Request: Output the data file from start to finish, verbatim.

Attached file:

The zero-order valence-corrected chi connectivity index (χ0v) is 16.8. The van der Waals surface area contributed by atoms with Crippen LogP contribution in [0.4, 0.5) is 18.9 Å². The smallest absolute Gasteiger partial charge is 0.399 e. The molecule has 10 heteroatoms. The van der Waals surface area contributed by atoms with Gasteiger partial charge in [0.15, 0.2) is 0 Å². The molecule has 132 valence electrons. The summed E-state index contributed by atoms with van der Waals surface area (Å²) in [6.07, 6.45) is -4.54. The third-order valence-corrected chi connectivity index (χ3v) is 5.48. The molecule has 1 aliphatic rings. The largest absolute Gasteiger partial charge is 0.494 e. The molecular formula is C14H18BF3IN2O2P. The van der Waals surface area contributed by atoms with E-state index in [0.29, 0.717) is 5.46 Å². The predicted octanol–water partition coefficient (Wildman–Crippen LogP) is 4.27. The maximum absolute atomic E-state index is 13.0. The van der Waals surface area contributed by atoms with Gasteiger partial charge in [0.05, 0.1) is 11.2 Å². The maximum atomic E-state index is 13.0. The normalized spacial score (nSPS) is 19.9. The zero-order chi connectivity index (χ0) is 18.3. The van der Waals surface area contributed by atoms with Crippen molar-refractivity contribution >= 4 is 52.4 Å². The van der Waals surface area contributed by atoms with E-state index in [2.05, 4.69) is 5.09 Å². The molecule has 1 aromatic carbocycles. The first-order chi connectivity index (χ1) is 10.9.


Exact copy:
The zero-order valence-corrected chi connectivity index (χ0v) is 16.8. The van der Waals surface area contributed by atoms with Crippen LogP contribution in [0.4, 0.5) is 18.9 Å². The smallest absolute Gasteiger partial charge is 0.399 e. The molecule has 10 heteroatoms. The van der Waals surface area contributed by atoms with Gasteiger partial charge in [0.15, 0.2) is 0 Å². The molecule has 132 valence electrons. The summed E-state index contributed by atoms with van der Waals surface area (Å²) in [6.07, 6.45) is -4.54. The third-order valence-corrected chi connectivity index (χ3v) is 5.48. The molecule has 1 aliphatic rings. The largest absolute Gasteiger partial charge is 0.494 e. The molecular formula is C14H18BF3IN2O2P. The van der Waals surface area contributed by atoms with E-state index in [0.29, 0.717) is 5.46 Å². The predicted octanol–water partition coefficient (Wildman–Crippen LogP) is 4.27. The maximum absolute atomic E-state index is 13.0. The van der Waals surface area contributed by atoms with Gasteiger partial charge in [0.05, 0.1) is 11.2 Å². The maximum atomic E-state index is 13.0. The normalized spacial score (nSPS) is 19.9. The zero-order chi connectivity index (χ0) is 18.3. The van der Waals surface area contributed by atoms with Crippen molar-refractivity contribution >= 4 is 52.4 Å². The van der Waals surface area contributed by atoms with E-state index in [2.05, 4.69) is 5.09 Å². The molecule has 1 aromatic carbocycles. The first-order chi connectivity index (χ1) is 10.9.